We now know what the world’s largest tramway cabins look like. One bright yellow and the other red, CWA’s largest Kronos cabins built to date will hold 230 passengers plus one operator each with six sets of doors on two levels. They will soon be hung on the Ha Long Queen cable car, whose track cables already stretch 5,000 feet across Vietnam’s Ha Long Bay at heights up to 617 feet. The Queen will supplant the 200-passenger Vanoise Express as the world’s highest capacity aerial tram when it opens early this summer.
- Three people injured in a March 2014 de-ropement on a Mueller double chair at Crystal Mountain, BC have filed claims against the resort. The BC Safety Authority’s investigation found the cause to be low tension in the haul rope due to the lift’s counterweight resting on the ground. Crystal Mountain has been closed ever since.
- Wolf Creek’s owner still floating the idea of a low capacity jag-back tram on the backside of the mountain.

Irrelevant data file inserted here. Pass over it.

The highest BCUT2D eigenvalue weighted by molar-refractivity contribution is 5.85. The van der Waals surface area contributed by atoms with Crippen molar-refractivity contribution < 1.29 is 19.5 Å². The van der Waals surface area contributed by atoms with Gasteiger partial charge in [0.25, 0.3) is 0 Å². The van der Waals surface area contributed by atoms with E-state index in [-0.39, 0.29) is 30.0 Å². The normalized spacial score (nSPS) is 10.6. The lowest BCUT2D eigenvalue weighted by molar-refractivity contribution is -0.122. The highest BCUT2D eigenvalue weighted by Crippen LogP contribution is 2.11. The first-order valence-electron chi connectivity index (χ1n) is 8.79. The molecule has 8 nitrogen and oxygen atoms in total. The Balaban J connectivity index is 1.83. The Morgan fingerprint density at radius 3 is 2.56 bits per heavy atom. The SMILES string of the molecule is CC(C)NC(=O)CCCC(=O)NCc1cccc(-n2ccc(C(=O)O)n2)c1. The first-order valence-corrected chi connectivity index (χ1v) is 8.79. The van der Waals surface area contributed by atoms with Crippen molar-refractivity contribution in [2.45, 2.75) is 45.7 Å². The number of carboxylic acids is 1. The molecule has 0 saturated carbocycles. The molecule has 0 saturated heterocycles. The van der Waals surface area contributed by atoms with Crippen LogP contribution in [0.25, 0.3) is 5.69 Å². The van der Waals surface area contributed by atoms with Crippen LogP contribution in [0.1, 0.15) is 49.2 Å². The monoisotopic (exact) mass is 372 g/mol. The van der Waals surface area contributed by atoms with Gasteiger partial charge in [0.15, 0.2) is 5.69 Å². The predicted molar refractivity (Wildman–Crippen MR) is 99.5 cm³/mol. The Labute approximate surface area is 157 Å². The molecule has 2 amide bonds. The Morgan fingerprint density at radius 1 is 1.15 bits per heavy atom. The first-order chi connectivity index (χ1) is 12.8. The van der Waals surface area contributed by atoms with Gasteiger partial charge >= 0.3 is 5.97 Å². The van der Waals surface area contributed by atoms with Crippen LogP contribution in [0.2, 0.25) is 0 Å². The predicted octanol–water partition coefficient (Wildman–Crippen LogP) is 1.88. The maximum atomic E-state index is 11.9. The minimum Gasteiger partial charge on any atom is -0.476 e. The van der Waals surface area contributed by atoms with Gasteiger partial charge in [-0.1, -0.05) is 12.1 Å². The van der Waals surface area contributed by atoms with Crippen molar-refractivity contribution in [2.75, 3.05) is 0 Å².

- Re-opening plan for Antelope Butte Ski Area moves forward with two Riblet doubles scheduled to be back in operation by December 2017.
- Another child falls from a chair, this time on the Glacier Express at Lake Louise.
- Saddleback is probably the largest ski resort ever to go out of business.
- A group has formed in opposition to Arapahoe Basin’s proposed Beavers expansion, which would include a new chairlift.
- Killington’s Skye Peak Express had to be rope evac’d Friday afternoon, possibly as a result of damage from a thunderstorm the day before.
Yesterday Doppelmayr released a series of videos on YouTube highlighting the specifications and features of the company’s latest evolution in detachable technology called D-Line. While these are computer animations, there is a real-life prototype at Doppelmayr’s Wolfurt campus and the launch customer opened the first D-Line gondola last December in Hochgurgl, Austria. The first video highlights the CWA Omega IV SI D cabin, which has a simplified hanger and larger overall dimensions. 10-passenger cabins appear to be the standard for D-Line rather than 8-passenger cabins.
You can also take a tour of the detachable grip-D with a virtual tear-down. The grip-D can support ropes up to 64mm in diameter, carry up to 4,000 lbs and operate on 45-degree rope inclines.
Perhaps most interesting is the Station-D, which has gotten some negative reaction for its appearance. We now learn there is a boxier version utilizing real glass that can even be customized into a video wall.